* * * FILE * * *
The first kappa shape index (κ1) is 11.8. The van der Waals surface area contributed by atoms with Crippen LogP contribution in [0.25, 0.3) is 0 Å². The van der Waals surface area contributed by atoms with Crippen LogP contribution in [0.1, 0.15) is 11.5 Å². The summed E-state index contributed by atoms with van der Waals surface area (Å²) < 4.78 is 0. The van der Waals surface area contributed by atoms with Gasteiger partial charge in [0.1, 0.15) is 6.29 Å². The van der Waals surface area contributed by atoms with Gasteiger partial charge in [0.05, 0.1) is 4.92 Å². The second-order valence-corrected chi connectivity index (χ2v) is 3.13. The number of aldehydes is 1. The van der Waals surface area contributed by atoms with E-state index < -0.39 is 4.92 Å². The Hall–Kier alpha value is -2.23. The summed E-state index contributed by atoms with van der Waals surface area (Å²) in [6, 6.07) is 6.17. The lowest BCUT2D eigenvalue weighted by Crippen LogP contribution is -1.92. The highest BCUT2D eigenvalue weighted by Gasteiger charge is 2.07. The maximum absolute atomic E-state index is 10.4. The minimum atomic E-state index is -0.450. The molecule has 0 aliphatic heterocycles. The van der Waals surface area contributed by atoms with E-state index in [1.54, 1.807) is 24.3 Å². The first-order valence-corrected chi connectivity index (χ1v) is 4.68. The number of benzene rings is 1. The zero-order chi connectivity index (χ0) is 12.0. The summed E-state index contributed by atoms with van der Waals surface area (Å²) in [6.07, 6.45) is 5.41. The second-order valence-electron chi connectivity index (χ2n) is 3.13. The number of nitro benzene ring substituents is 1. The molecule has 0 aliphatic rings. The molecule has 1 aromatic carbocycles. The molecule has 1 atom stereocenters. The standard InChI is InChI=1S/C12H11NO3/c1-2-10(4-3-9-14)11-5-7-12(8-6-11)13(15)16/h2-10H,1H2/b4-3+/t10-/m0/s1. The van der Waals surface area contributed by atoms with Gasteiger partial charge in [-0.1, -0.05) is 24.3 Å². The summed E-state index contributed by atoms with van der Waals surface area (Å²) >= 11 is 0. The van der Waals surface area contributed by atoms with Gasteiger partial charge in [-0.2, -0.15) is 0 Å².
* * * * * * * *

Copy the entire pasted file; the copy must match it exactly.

The first kappa shape index (κ1) is 11.8. The van der Waals surface area contributed by atoms with Crippen LogP contribution in [0.25, 0.3) is 0 Å². The van der Waals surface area contributed by atoms with Crippen LogP contribution in [0.1, 0.15) is 11.5 Å². The summed E-state index contributed by atoms with van der Waals surface area (Å²) < 4.78 is 0. The van der Waals surface area contributed by atoms with Gasteiger partial charge in [0.1, 0.15) is 6.29 Å². The van der Waals surface area contributed by atoms with Gasteiger partial charge in [0.05, 0.1) is 4.92 Å². The second-order valence-corrected chi connectivity index (χ2v) is 3.13. The number of aldehydes is 1. The van der Waals surface area contributed by atoms with E-state index < -0.39 is 4.92 Å². The Hall–Kier alpha value is -2.23. The summed E-state index contributed by atoms with van der Waals surface area (Å²) in [6, 6.07) is 6.17. The lowest BCUT2D eigenvalue weighted by Crippen LogP contribution is -1.92. The highest BCUT2D eigenvalue weighted by Gasteiger charge is 2.07. The maximum absolute atomic E-state index is 10.4. The minimum atomic E-state index is -0.450. The molecule has 0 aliphatic heterocycles. The van der Waals surface area contributed by atoms with E-state index in [1.54, 1.807) is 24.3 Å². The first-order valence-corrected chi connectivity index (χ1v) is 4.68. The number of benzene rings is 1. The zero-order chi connectivity index (χ0) is 12.0. The summed E-state index contributed by atoms with van der Waals surface area (Å²) in [6.07, 6.45) is 5.41. The second-order valence-electron chi connectivity index (χ2n) is 3.13. The number of nitro benzene ring substituents is 1. The molecule has 0 aliphatic rings. The molecule has 1 aromatic carbocycles. The molecule has 1 atom stereocenters. The standard InChI is InChI=1S/C12H11NO3/c1-2-10(4-3-9-14)11-5-7-12(8-6-11)13(15)16/h2-10H,1H2/b4-3+/t10-/m0/s1. The van der Waals surface area contributed by atoms with Gasteiger partial charge in [-0.1, -0.05) is 24.3 Å². The summed E-state index contributed by atoms with van der Waals surface area (Å²) >= 11 is 0. The van der Waals surface area contributed by atoms with Gasteiger partial charge in [-0.2, -0.15) is 0 Å².